A simple blood test could give humanity “mastery over cancer” by detecting almost all cases before it spreads, scientists say.
The technology, which can identify 70 types of cancer, has started to be offered privately, and the company behind it wants it to be rolled out across the NHS.
Scientists say such techniques could be introduced as standard screening within the next five to 10 years, allowing doctors to eradicate cancer long before symptoms appear.
Research on 30,000 people found that controls could identify 91.8 percent of cases that were not metastatic.
This meant that it was more treatable, because it had not spread beyond the main site where it was found.
The NHS is up and running the largest trial ever conducted of blood tests to detect cancerinvolving 140,000 people, in the hope that it could prevent one in ten cancer deaths.
So far, studies have found that Galleri’s test, which can detect at least 50 types of cancer, is capable of detecting more than half of cases of the disease.
But a British nonprofit company thinks a different type of “liquid biopsy,” called Trucheck, could be even better, especially for detecting cases at the earliest stages, when they are most treatable.
The tests were able to detect nine out of 10 cases of cancer, whether metastatic or not.
By contrast, Galleri’s test reached similar levels of performance when the cancer had reached stage four, meaning the disease was advanced and could be terminal.
Talks with NHS cancer networks
The Trucheck test has just started being offered to private clients by the British non-profit Cancer Screening Trust, at a cost of £1,100, including a consultation.
The company is also in talks with the NHS cancer networks, about conducting more trialswith the hope that it can be implemented in the health service.
Joe Coles, president of the Cancer Screening Trust, said: “I really think this is a game changer. It’s going to change the way cancer is thought of and treated; humanity is striving to master cancer, and advances in detection technology will finally put us in control.”
“Before the cancer has spread, it is much easier to treat, it can be removed by surgery, radiation therapy or newer interventional oncology procedures,” he added.
Experts said the beauty of the technology was in the early identification of cases.
Detects circulating tumor cells
The blood test itself takes less than a minute, involving just two 10ml vials.
Before that, patients go through a detailed questionnaire and consultation.
The liquid biopsy system works by detecting circulating tumor cells that are shed by malignant growths but not by non-cancerous tissue.
During a five-day process in the laboratory, healthy cells are stimulated to die.
Cancer cells are resistant, which means that the ones that are left will grow and form clumps.
If identified, patients undergo an in-depth consultation, after which they can be registered for further checks and continue private treatment, or return the information to their GP.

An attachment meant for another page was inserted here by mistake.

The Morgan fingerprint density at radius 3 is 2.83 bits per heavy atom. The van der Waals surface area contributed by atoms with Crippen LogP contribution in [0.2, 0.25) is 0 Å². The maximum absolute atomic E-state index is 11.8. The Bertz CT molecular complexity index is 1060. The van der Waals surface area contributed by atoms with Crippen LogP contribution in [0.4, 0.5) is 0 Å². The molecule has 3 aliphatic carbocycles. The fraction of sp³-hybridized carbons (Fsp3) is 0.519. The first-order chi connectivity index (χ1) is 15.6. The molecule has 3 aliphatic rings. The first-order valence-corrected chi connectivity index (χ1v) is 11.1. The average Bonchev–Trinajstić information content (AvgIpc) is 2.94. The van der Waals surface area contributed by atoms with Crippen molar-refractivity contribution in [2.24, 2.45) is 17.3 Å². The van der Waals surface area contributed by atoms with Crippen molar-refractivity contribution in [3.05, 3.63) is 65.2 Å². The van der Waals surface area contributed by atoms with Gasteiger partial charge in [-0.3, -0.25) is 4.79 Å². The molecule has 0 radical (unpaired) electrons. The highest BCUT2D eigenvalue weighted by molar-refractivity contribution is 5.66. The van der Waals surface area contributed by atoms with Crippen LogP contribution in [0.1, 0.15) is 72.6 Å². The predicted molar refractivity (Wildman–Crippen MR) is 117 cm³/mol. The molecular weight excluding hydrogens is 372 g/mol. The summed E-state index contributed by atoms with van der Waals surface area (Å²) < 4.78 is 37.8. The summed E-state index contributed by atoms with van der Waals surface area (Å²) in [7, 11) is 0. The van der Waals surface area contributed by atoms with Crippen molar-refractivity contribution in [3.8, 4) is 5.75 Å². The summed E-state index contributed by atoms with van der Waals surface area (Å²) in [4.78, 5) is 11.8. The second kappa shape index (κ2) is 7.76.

The Trucheck test, developed by the Indian firm Datar Cancer Genetics, is also available elsewhere, including in the United States and Germany.
One in two people in the UK can expect to develop cancer, and diagnosis currently lags behind that of many Western nations.
The Galleri studies, a test developed by the GRAIL company, which is now being tested on the NHS, found that at stage 1 it was able to detect 16.8 per cent of cases, rising to 40.4 per cent at stage 2, 77 percent in stage 3, and 90.1 percent in stage four.
By contrast, the new test, called Trucheck, was able to detect 91.8 percent of cases that were not metastatic, research published in Cancer Cytology found. It also found 92.6 percent of cases where the disease had spread beyond the primary site.
Independent experts called the findings “promising” and called for more research, including trials in a real-world population.
However, they also expressed some caution in making comparisons between different methods, as the trials used different measures to track disease progress.
Even at stage three, cancer can remain “non-metastatic” and the Trucheck study did not show how many cases were found at this stage, rather than at stages one or two, when it is more amenable to treatment.
Basis for screening programs
However, separate breast cancer studies found that the new technology was able to identify almost nine out of 10 cases at stage one, while Galleri detected around 16 percent of cases.
A spokesperson for Grail said the latest results from Galleri’s trials, which show it found cancer in about one percent of participants, including types for which there is no established screening method, “further strengthened confidence.” “in its ability to detect cases accurately.
Dr Richard Tippett, Clinical Lead for Cancer Screening, said he was now working with the University of Exeter to model the impact of using Trucheck as a basis for screening programmes, in the hope that the NHS could implement it.
“Our goal is to be able to show that when this test is used properly, it will find cancer sooner and cure more people; but we need to show that it will improve healthcare and therefore save the NHS time and money,” he said.
Dr David Crosby, Head of Prevention and Early Detection Research at Cancer Research UK, said: “These findings on the Trucheck test are interesting – they show promising early indications that signs of cancer can be found in the blood of cancer patients. known.
“However, the findings are limited in that the test’s ability to detect early-stage cancers appears limited, and they do not show how good the test is at detecting cancer in a real-world population where people may or may not have cancer. We need more research to answer these questions.”